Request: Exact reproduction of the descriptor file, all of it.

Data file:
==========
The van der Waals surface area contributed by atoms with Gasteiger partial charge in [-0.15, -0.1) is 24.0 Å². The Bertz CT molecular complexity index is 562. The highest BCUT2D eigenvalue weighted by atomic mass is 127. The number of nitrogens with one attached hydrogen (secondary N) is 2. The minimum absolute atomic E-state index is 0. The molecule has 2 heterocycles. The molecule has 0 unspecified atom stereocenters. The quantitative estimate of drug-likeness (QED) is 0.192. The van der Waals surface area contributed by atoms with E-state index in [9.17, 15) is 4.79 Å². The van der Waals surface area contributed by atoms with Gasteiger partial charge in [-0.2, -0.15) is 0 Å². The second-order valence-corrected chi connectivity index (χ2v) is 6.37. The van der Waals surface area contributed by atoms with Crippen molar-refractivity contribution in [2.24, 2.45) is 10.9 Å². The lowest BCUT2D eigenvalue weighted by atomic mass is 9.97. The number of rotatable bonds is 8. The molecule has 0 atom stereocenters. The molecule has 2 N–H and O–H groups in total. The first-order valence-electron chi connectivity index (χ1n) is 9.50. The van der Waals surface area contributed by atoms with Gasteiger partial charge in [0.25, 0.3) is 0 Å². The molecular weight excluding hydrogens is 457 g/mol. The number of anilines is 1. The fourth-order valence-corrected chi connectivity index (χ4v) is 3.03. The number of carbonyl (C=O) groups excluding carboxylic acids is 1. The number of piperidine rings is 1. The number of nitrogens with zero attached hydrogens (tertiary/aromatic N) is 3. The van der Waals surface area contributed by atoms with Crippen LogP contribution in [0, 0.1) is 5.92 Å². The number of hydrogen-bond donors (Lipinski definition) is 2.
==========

The van der Waals surface area contributed by atoms with Gasteiger partial charge in [-0.15, -0.1) is 24.0 Å². The Bertz CT molecular complexity index is 562. The highest BCUT2D eigenvalue weighted by atomic mass is 127. The number of nitrogens with one attached hydrogen (secondary N) is 2. The minimum absolute atomic E-state index is 0. The molecule has 2 heterocycles. The molecule has 0 unspecified atom stereocenters. The quantitative estimate of drug-likeness (QED) is 0.192. The van der Waals surface area contributed by atoms with E-state index in [9.17, 15) is 4.79 Å². The van der Waals surface area contributed by atoms with Gasteiger partial charge in [-0.2, -0.15) is 0 Å². The second-order valence-corrected chi connectivity index (χ2v) is 6.37. The van der Waals surface area contributed by atoms with Crippen molar-refractivity contribution in [2.24, 2.45) is 10.9 Å². The lowest BCUT2D eigenvalue weighted by atomic mass is 9.97. The number of rotatable bonds is 8. The molecule has 0 atom stereocenters. The molecule has 2 N–H and O–H groups in total. The first-order valence-electron chi connectivity index (χ1n) is 9.50. The van der Waals surface area contributed by atoms with Gasteiger partial charge in [0.25, 0.3) is 0 Å². The molecular weight excluding hydrogens is 457 g/mol. The number of anilines is 1. The fourth-order valence-corrected chi connectivity index (χ4v) is 3.03. The number of carbonyl (C=O) groups excluding carboxylic acids is 1. The number of piperidine rings is 1. The number of nitrogens with zero attached hydrogens (tertiary/aromatic N) is 3. The van der Waals surface area contributed by atoms with Crippen LogP contribution in [0, 0.1) is 5.92 Å². The number of hydrogen-bond donors (Lipinski definition) is 2.